Your Knowledge Base about Cloud Computing

Cloud Lexicon

From scalable cloud servers to cloud email applications, we understand that grasping the entire concept of cloud computing can be daunting. We designed the ProfitBricks lexicon to be a simple go-to source for education on different cloud offerings. With a better knowledge, users may select which aspect of cloud computing is most suited for their business needs, whether it is IaaS, PaaS, SaaS, or cloud storage. Please browse through the topics below and click the link underneath each to learn more.

What is Infrastructure as a Service (IaaS)?

Infrastructure as a Service (IaaS for short) is the backbone of cloud computing. Rather than purchasing an expensive datacenter, labor, real estate, and all of the utilities to maintain it, users rent space in a virtual data center from an IaaS provider. They have access to the virtual data center via the Internet, known as the cloud. This segment of cloud computing provides the raw materials for IT, and users only pay for the equipment they use, including (but not limited to) CPU cores, RAM, hard disk space, and data transfer; think ProfitBricks, Amazon EC2, or Rackspace Cloud. All three providers allow users to rent virtual servers.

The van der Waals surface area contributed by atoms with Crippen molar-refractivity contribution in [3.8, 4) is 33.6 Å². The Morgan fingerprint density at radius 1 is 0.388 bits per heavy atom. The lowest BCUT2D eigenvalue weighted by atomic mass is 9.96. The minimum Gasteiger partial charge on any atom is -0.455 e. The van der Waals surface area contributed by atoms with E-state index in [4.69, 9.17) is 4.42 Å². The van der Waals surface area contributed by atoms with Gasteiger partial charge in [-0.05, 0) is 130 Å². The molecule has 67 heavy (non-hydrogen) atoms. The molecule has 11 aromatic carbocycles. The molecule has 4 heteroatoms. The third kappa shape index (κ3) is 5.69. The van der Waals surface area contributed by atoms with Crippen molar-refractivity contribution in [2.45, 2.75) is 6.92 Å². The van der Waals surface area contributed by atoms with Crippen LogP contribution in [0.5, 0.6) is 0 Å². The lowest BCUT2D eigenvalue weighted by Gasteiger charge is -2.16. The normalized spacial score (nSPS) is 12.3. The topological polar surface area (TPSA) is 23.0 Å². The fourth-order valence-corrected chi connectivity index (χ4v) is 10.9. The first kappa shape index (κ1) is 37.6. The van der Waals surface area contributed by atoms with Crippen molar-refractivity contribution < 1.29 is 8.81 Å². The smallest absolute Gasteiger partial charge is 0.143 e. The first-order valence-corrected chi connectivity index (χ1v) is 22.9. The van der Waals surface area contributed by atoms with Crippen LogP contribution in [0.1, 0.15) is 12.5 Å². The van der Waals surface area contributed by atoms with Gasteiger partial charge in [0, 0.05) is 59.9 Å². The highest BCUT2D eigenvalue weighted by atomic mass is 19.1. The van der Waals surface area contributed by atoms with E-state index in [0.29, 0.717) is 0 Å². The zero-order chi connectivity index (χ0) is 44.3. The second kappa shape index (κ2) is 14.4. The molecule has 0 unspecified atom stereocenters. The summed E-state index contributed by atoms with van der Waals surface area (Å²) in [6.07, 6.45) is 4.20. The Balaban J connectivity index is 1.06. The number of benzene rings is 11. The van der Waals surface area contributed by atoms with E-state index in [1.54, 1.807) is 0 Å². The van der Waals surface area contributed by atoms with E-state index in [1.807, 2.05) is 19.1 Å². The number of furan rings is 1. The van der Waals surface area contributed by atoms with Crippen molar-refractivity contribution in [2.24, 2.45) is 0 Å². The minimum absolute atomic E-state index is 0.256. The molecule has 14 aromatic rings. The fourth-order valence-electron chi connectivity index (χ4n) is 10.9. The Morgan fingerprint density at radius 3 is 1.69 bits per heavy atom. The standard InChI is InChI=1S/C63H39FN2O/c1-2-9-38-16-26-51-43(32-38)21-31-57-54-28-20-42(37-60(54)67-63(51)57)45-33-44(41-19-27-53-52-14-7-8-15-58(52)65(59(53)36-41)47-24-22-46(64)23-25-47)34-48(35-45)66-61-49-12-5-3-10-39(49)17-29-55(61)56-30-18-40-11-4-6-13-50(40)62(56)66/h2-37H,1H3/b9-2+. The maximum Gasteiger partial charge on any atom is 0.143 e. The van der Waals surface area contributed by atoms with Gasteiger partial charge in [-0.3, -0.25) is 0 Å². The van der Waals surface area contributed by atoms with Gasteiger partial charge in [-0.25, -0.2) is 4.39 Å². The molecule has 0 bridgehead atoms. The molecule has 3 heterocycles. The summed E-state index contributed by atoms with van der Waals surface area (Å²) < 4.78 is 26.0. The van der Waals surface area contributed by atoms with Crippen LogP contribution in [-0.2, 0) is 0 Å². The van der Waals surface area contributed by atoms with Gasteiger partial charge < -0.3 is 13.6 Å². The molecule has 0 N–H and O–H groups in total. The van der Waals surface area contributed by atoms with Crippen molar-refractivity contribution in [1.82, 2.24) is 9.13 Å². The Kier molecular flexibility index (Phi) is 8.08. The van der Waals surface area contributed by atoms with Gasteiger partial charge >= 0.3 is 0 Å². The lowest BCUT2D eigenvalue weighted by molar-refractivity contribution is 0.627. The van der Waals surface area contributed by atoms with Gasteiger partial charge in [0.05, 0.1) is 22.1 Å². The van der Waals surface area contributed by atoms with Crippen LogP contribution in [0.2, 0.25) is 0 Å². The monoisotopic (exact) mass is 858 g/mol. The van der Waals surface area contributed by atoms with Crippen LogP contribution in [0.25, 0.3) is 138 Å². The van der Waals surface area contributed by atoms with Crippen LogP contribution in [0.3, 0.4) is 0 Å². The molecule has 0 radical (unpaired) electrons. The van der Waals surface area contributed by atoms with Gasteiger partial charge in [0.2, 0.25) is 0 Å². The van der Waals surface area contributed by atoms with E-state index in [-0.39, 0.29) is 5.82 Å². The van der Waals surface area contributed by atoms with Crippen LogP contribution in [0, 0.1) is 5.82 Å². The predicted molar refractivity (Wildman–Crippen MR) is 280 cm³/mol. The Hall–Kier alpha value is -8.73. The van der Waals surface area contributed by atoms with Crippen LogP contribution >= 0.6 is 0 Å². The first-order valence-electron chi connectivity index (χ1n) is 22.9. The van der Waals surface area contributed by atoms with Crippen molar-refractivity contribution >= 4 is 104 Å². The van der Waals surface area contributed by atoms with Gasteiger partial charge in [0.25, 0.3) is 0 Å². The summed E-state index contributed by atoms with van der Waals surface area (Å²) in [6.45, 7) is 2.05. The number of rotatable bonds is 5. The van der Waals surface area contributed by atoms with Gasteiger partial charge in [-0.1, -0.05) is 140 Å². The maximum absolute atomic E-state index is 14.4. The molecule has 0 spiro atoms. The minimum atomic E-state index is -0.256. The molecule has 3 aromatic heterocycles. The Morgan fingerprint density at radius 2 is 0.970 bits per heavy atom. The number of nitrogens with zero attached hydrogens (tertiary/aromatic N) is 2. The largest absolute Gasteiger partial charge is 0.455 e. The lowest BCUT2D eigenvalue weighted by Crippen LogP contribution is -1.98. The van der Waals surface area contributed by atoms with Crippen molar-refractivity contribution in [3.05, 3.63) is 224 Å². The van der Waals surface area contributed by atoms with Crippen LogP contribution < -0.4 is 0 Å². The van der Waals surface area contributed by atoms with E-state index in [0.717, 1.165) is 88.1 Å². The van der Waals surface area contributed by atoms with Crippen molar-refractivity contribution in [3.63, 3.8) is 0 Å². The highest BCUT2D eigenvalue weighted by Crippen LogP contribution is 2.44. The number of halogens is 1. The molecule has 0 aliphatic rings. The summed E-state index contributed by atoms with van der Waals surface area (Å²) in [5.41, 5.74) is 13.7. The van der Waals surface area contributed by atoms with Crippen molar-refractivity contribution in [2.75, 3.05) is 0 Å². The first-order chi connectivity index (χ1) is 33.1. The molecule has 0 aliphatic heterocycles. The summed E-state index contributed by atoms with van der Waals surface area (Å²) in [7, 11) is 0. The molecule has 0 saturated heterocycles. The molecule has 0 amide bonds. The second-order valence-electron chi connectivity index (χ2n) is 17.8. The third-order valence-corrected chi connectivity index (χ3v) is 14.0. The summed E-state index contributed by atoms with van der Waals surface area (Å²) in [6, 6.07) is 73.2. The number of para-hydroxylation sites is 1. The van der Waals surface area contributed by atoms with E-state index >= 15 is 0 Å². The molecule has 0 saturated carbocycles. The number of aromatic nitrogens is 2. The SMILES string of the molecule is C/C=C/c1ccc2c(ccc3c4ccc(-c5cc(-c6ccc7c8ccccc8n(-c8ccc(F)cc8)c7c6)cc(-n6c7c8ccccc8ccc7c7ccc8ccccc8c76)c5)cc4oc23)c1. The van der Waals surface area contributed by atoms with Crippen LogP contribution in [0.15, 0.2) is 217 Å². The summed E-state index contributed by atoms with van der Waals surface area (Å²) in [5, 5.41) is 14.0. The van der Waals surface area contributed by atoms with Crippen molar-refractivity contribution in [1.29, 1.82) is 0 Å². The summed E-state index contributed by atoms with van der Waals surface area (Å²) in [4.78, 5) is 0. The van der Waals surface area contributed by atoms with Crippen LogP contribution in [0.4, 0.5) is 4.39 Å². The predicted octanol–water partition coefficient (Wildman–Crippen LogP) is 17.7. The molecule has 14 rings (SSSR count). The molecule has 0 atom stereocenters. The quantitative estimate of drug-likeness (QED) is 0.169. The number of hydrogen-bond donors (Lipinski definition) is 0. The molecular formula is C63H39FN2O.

What is Platform as a Service (PaaS)?

Platform-as-a-service (PaaS) is a solution for building, testing, deploying and managing custom-built applications in the cloud. This vertical of cloud computing is gaining momentum because it allows developers to focus solely on application development. With PaaS, there is no need to buy, configure, or manage the underlying infrastructure; PaaS providers often partner with IaaS providers to host their platform(s) on the infrastructure backbone from development to deployment.

What is Software as a Service (SaaS)?

SaaS, or Software as a Service, describes the processes of using software online through cloud computing instead of purchasing and installing it on a local computer hard drive. SaaS products can be broken up into consumer and enterprise segments. Common SaaS applications for consumer use are Gmail or Google Docs, both free of charge and accessible through a web browser. Some popular SaaS applications for enterprise use are Netsuite and Salesforce.com, which help companies more efficiently run segments of their business.